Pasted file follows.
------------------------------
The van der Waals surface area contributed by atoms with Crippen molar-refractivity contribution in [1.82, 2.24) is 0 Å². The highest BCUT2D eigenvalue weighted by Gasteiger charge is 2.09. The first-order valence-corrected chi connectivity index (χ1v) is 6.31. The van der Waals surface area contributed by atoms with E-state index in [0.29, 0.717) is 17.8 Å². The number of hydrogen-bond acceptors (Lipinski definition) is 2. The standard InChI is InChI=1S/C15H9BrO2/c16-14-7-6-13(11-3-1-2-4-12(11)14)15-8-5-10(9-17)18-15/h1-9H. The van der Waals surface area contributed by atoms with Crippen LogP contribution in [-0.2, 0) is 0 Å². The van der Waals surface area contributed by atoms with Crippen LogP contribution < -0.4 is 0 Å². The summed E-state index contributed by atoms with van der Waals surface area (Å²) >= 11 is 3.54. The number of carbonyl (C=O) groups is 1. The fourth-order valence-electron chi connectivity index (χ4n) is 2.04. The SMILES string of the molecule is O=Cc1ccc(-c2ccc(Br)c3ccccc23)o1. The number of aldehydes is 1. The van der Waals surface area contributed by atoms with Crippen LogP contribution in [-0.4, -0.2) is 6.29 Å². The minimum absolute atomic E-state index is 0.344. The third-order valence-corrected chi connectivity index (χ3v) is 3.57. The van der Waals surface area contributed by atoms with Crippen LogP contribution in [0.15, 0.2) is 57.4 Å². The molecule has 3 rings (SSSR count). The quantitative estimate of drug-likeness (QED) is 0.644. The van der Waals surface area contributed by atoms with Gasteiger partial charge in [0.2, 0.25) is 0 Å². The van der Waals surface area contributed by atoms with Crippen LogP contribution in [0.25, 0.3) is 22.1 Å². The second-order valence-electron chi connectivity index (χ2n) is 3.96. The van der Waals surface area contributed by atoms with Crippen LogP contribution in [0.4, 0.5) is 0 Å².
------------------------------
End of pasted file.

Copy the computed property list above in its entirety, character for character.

The van der Waals surface area contributed by atoms with Crippen molar-refractivity contribution in [1.82, 2.24) is 0 Å². The highest BCUT2D eigenvalue weighted by Gasteiger charge is 2.09. The first-order valence-corrected chi connectivity index (χ1v) is 6.31. The van der Waals surface area contributed by atoms with E-state index in [0.29, 0.717) is 17.8 Å². The number of hydrogen-bond acceptors (Lipinski definition) is 2. The standard InChI is InChI=1S/C15H9BrO2/c16-14-7-6-13(11-3-1-2-4-12(11)14)15-8-5-10(9-17)18-15/h1-9H. The van der Waals surface area contributed by atoms with Crippen LogP contribution in [-0.2, 0) is 0 Å². The van der Waals surface area contributed by atoms with Crippen LogP contribution < -0.4 is 0 Å². The summed E-state index contributed by atoms with van der Waals surface area (Å²) >= 11 is 3.54. The number of carbonyl (C=O) groups is 1. The fourth-order valence-electron chi connectivity index (χ4n) is 2.04. The SMILES string of the molecule is O=Cc1ccc(-c2ccc(Br)c3ccccc23)o1. The number of aldehydes is 1. The van der Waals surface area contributed by atoms with Crippen LogP contribution in [-0.4, -0.2) is 6.29 Å². The minimum absolute atomic E-state index is 0.344. The third-order valence-corrected chi connectivity index (χ3v) is 3.57. The van der Waals surface area contributed by atoms with Crippen LogP contribution in [0.15, 0.2) is 57.4 Å². The molecule has 3 rings (SSSR count). The quantitative estimate of drug-likeness (QED) is 0.644. The van der Waals surface area contributed by atoms with Gasteiger partial charge in [0.2, 0.25) is 0 Å². The van der Waals surface area contributed by atoms with Crippen LogP contribution in [0.25, 0.3) is 22.1 Å². The second-order valence-electron chi connectivity index (χ2n) is 3.96. The van der Waals surface area contributed by atoms with Crippen LogP contribution in [0.4, 0.5) is 0 Å².